The Lovesick Scarecrow


The Lovesick Scarecrow is featured in Herford's whimsical collection, The Bashful Earthquake & Other Fables and Verses, published in 1898.
The Lovesick Scarecrow
The Lovesick Scarecrow title
A scarecrow in a field of corn,
A thing of tatters all forlorn,
Once felt the influence of Spring
And fell in love—a foolish thing,
And most particularly so
In his case—for he loved a crow!

“Alack-a-day! it’s wrong, I know,
It’s wrong for me to love a crow;
An all-wise man created me
To scare the crows away,” cried he;
“And though the music of her ‘Caw’
Thrills through and through this heart of straw,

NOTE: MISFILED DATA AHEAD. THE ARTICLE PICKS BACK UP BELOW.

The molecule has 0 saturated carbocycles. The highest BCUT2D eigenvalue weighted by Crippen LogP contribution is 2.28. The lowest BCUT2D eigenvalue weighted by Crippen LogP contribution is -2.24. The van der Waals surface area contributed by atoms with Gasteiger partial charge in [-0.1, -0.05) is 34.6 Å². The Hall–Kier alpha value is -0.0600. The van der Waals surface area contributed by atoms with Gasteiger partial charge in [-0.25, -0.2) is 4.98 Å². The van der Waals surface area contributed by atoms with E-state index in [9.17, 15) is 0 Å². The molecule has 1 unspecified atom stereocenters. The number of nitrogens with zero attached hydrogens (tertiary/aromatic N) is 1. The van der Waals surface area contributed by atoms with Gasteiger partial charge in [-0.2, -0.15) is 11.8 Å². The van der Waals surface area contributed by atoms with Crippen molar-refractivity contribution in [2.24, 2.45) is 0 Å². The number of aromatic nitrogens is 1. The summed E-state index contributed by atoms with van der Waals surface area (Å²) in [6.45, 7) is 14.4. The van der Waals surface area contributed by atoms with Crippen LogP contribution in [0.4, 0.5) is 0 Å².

“My passion I must put away
And do my duty, come what may!
Yet oh, the cruelty of fate!
I fear she doth reciprocate
My love, for oft at dusk I hear
Her in my cornfield hovering near.

“And once I dreamt—oh, vision blest!
That she alighted on my breast.
’T is very, very hard, I know,
But all-wise man decreed it so.”
He cried and flung his arm in air,
The very picture of despair.

Poor Scarecrow, if he could but know!
Even now his lady-love, the Crow,
Sits in a branch, just out of sight,
With her good husband, waiting night,
To pluck from out his sleeping breast
His heart of straw to line her nest.

You may also enjoy Carl Sandburg poem, Laughing Corn. Enjoy other whimsical poems in our collection of Children's Poems.


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Add The Lovesick Scarecrow to your library.

Return to the Oliver Herford library , or . . . Read the next poem; The Snail's Dream

Or read more short stories for kids in our Children's Library

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